Second, EPS growth has been declining in recent years. I put the estimated five-year EPS growth at 8.6%, three-year EPS growth at 1.5% and one-year EPS growth at -10.1%. This continued deceleration and then declining EPS levels are concerning and are likely one of the drivers of the recent stock price downturn. Part of the challenge may be due to the earlier acquisition of US Concrete, which may disrupt some of these measurements for some time.
Third, this is a difficult stock to predict. The FAST Graphs analyst dashboard notes a 1-year lead (10% margin of error) of 23% beats, 23% hits, and 54% misses. The 2-year-old forward (20% margin of error) is 15% beats, 23% hits, and 62% misses. Thus, analysts are twice as wrong as they are wrong. Recent analyst moves and the downward revision of EPS expectations for the coming years are of immediate concern (Figure 5, below).
Comparison with peers
For a comparison with peers, I selected several in the building materials industry. MDU is included as a conglomerate, with approximately $2,228 million of $5,680 million of their revenue from building materials and services:
- CRH plc (CRH)
- CEMEX, SAB de CV (CX)
- Eagle Materials Inc. (EXP)
- MDU Resource Group, Inc. (MDU)
- Martin Marietta Materials, Inc. (MLM)
VMC is relatively expensive compared to its peers, as we can see in the following comparisons; it tends to be the highest (EV/EBITDA) or close to the most valuable company. By way of comparison, for the building materials industry, EV/EBITDA is 6.8x on average, with a P/E of 10.9x, a price/sales ratio of 0.6x and a price ratio /book value of 0.9x.
EV/EBITDA tends to be high, much higher than some of the other options in this industry (Figure 2). It’s not outrageously high, with MLM having a comparable value, but it’s significantly (three times) that of the most affordable company in this comparison, CRH, and VMC has one of the highest EV/EBITDA ratios. highest in the industry.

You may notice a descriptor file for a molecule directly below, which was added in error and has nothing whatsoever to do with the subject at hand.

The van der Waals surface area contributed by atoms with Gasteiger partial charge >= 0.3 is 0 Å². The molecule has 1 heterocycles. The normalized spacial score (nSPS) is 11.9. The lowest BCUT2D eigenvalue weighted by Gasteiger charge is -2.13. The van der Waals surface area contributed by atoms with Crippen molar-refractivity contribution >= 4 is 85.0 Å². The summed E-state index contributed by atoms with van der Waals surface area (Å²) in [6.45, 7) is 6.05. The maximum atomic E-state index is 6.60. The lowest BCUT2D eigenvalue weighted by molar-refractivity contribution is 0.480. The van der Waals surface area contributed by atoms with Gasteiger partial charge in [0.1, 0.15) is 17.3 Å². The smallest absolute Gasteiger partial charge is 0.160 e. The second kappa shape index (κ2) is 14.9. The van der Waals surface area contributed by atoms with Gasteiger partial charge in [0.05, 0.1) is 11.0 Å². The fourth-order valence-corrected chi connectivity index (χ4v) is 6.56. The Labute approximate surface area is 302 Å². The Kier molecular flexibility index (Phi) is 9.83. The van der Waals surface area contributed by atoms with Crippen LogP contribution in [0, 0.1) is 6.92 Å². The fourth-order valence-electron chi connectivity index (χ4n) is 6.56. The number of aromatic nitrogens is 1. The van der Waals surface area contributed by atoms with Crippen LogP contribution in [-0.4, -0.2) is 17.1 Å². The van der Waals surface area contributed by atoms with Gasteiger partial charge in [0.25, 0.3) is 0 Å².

The price to book ratio is also quite varied across the industry. Again, VMC ranks as a higher option in the industry, but not quite the highest in this comparison (Figure 3).
The price-to-sales ratio (Figure 4) also shows relatively high multiples for VMC. As stated elsewhere, VMC expects rapid growth in the coming years and so one of the questions is whether these multiples are justified and reasonable. Would an investor in VMC pay for growth?
Analyst price targets (Finbox.io) suggest a fair value of $198, which I think is a bit optimistic. Analysts are struggling to forecast the company’s earnings, with the FAST Graphs dashboard showing 54% failure for the one-year forecast (with a 10% margin of error) and 62% failure for the two-year forecast (with a margin of 20%). error).
What can we expect from future growth? Long-term expectations for annual EPS growth are reasonable, with estimates ranging from 19.15% (Yahoo) to 14.7% (Factset, via FAST Graphs). Given Factset analyst expectations of 30% in 2023 followed by 27% in 2024, this suggests that 2025 and 2026 could be very difficult years.